This is the second installment of a multi-part series re-examining the Scriptures focused on how God places great value on each and every woman. If we are ever going to move beyond treating women as second-class human beings, we have to begin by restoring God's emphasis on the sacred value of each woman. That means a fundamental change in our perspectives on women, vocabularies about women, and our treatment of women. In the aftermath of such destructive abuse of women across every level of modern society, those of us who claim to be Jesus' disciples must lead the way in demonstrating God's value for both women and men. Read last week's message: Of Sacred Value.
(Quote widely attributed to Matthew Henry, a famous Bible commentator.)
All of us like compliments, especially when we feel that those compliments are well deserved. A sincere compliment gives us confidence and motivates us to try harder. A genuine compliment lets us know that we are on target with what we are doing. A specific compliment helps us realize that we have brought someone else delight in what we did for them. We like compliments.
While we all like a compliment, most of us also need a complement.* I'm not talking about nice things said about us or something we've done. Instead, I'm talking about a co-worker, a team member, or a spouse who is more than just a partner. A partner walks alongside us and joins in our work, our victories, our sorrows, and our dreams. However, a partner who is our complement is all of these things and more. Our complement is the missing piece in our puzzle of two pieces, our missing skillset in the tasks we must complete, the counterbalance to our over-emphasis in one area, our encourager in our dreaming, and the person who fills in the gaps in our soul as we journey through life. Our complement makes us better than we can be on our own. Together, we make each other better, and we fill in the missing pieces in each other's lives.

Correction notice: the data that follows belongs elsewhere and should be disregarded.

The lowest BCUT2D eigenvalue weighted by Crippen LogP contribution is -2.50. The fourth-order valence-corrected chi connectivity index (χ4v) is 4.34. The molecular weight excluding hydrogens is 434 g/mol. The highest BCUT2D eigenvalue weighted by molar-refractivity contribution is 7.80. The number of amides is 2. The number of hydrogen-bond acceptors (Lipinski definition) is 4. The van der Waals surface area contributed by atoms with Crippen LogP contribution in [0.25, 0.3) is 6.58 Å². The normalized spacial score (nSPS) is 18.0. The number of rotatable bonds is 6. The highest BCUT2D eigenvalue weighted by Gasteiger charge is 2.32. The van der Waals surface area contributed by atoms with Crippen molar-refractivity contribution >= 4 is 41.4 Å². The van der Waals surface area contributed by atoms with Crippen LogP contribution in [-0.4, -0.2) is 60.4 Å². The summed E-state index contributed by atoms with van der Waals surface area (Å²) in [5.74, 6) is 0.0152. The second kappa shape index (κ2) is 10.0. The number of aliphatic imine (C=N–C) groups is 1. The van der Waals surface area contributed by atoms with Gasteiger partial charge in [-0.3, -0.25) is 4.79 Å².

God declared this truth about the first human:
It is not good for the man to be alone, so I will create a companion for him, a perfectly suited partner (Genesis 2:18 The Voice).
Adam needed a complement. Despite the beauty of creation and having an important job to do, the man's life was incomplete and noticeably lacking. So God made Eve as Adam's complement. She was not only created in the image of God like Adam (Genesis 1:26-27), and created of the same material as Adam (Genesis 2:21-23), but she was also created to be a complement to Adam (Genesis 2:18) — "a companion for him, a perfectly suited partner," a "helper" who was "suitable" (Genesis 2:18 NIV), and "just right" for him (Genesis 2:18 NLT). (While Matthew Henry's quote doesn't come from Scripture, I believe it poetically reflects part of the intent of Genesis 2.)
The beauty of the Holy Spirit's account of the creation of woman is breathtaking. This account is foundational for how we should view a woman biblically. She is part of the fabric of God's great creative intention — what the Creator intended before sin and the Fall had ripped apart what God had carefully designed. Unfortunately, Satan has used sin to pit man and woman in a once grace-filled dance now marred by deception, sin, blame, hiding, and regret.